II.

Appellant also contends that the trial Judge erred in denying his motion to sever under Super. Ct. Crim. R. 14. He sought severance of the seven sodomy counts and three counts of assault with a dangerous weapon involving John and William from the enticement and indecent act counts involving the rest of the boys. Had these counts been severed, appellant maintains that evidence that appellant had tested positive for the HIV virus would not have been admissible in the trial on the enticement and indecent liberties counts.

Under Rule 14, offenses should be severed:

unless (1) the evidence as to each offense is separate and distinct, and thus unlikely to be amalgamated in the jury's mind into a single inculpatory mass, or (2) the evidence of each of the joined crimes would be admissible at the separate trials of the others.

Cox v. United States, 498 A.2d 231, 235 (D.C. 1985) (citation omitted). See also Coleman v. United States, 619 A.2d 40, 43-44 (D.C. 1993). The decision to sever, however, is within the sound discretion of the trial Judge, and this court will reverse only "upon a showing of the 'most compelling prejudice.'" West v. United States, 599 A.2d 788, 791 (D.C. 1991) (quoting In re S.G., 581 A.2d 771, 776 (D.C. 1990)). See Gooch v. United States, 609 A.2d 259, 264 (D.C. 1992); Winestock v. United States, 429 A.2d 519, 526-27 (D.C. 1981). In opposing appellant's motion to sever, the prosecutor relied on the identity and sexual preDisposition exceptions under Drew *fn27 in arguing that the evidence would be mutually admissible. Because the facts of the instant case fall within the scope of the "unusual sexual preference" exception recognized by the court in Johnson, supra, 610 A.2d at 730 (citing Dyson v. United States, 97 A.2d 135 (D.C. 1953) as controlling), we find no abuse of discretion by the trial Judge in denying severance of the counts. *fn28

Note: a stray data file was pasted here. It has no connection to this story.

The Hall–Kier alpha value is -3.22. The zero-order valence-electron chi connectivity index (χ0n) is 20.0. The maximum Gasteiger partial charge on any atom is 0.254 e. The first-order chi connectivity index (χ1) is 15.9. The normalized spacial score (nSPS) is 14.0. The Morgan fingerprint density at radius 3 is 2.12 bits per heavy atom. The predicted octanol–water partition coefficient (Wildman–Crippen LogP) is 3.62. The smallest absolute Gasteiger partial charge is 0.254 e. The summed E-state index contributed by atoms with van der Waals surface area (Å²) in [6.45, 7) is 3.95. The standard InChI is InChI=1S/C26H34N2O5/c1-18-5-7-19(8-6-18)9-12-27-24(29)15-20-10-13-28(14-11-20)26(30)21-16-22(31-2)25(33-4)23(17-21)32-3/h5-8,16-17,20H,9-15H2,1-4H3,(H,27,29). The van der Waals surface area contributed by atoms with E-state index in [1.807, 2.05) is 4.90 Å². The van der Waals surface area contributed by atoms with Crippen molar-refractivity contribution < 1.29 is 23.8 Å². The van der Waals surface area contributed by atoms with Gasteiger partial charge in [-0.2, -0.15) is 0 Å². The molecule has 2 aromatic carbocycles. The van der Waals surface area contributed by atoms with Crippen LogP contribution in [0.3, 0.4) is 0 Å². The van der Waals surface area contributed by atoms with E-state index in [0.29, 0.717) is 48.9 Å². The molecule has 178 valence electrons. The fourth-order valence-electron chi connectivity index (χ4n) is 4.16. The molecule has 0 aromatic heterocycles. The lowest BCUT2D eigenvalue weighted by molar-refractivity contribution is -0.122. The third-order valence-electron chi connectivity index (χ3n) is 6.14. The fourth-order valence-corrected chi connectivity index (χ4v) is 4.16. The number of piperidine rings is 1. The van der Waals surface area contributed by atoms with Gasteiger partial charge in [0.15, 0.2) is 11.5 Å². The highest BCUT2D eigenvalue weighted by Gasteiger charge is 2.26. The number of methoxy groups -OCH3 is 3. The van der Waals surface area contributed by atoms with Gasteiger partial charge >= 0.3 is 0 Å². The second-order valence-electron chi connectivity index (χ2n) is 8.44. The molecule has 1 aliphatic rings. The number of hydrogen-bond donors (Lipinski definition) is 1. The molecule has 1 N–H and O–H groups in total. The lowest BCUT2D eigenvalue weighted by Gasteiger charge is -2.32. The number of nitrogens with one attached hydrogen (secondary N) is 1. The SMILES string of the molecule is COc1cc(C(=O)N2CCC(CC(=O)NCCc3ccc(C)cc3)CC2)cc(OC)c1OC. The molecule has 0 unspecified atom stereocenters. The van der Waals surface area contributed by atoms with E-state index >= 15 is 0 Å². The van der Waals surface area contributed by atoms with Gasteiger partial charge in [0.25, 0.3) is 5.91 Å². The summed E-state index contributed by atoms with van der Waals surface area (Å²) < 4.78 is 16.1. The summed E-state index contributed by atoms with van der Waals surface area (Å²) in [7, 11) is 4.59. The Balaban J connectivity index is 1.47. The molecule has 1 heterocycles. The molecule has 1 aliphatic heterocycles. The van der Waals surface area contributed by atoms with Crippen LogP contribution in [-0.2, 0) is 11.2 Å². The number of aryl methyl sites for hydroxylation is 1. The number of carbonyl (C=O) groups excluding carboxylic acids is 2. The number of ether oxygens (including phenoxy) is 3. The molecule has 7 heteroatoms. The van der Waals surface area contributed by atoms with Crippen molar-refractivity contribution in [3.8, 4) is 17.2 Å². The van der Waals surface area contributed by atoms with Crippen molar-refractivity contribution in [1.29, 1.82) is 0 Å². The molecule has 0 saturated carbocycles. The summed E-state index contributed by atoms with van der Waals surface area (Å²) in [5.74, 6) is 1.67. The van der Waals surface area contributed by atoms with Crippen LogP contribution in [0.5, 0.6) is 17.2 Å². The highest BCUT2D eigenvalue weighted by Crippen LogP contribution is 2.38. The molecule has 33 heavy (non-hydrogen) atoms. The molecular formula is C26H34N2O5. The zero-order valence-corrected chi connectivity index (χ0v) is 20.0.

Accordingly, we remand the case to the trial court to make findings on whether or not the defense made reasonable efforts to locate Oscar Mitchell to testify as a witness at appellant's trial, and if the defense did so, to grant a new trial. Otherwise, if a new trial is not granted, the Judge shall make findings, which are appropriate for appellate review, on the defense efforts to locate Oscar Mitchell. *fn29

KING, Associate Judge, Concurring in part and Concurring in the result. I join Parts I and III of the court's opinion and I concur in the result with respect to Part II.

In this case appellant was charged with numerous sexual offenses committed against seven boys whose ages ranged from approximately ten to eighteen years old. The incidents took place in appellant's home between the summer of 1987 and late February 1989. During the period when the offenses were alleged to have been committed, one Oscar Mitchell, who was in his late teens or early twenties, resided with appellant and, although not related, appellant and Mitchell referred to each other as father and son. On July 13, 1989, Mitchell was called to testify before the grand jury. His testimony contradicted the testimony of some of the victims in several respects.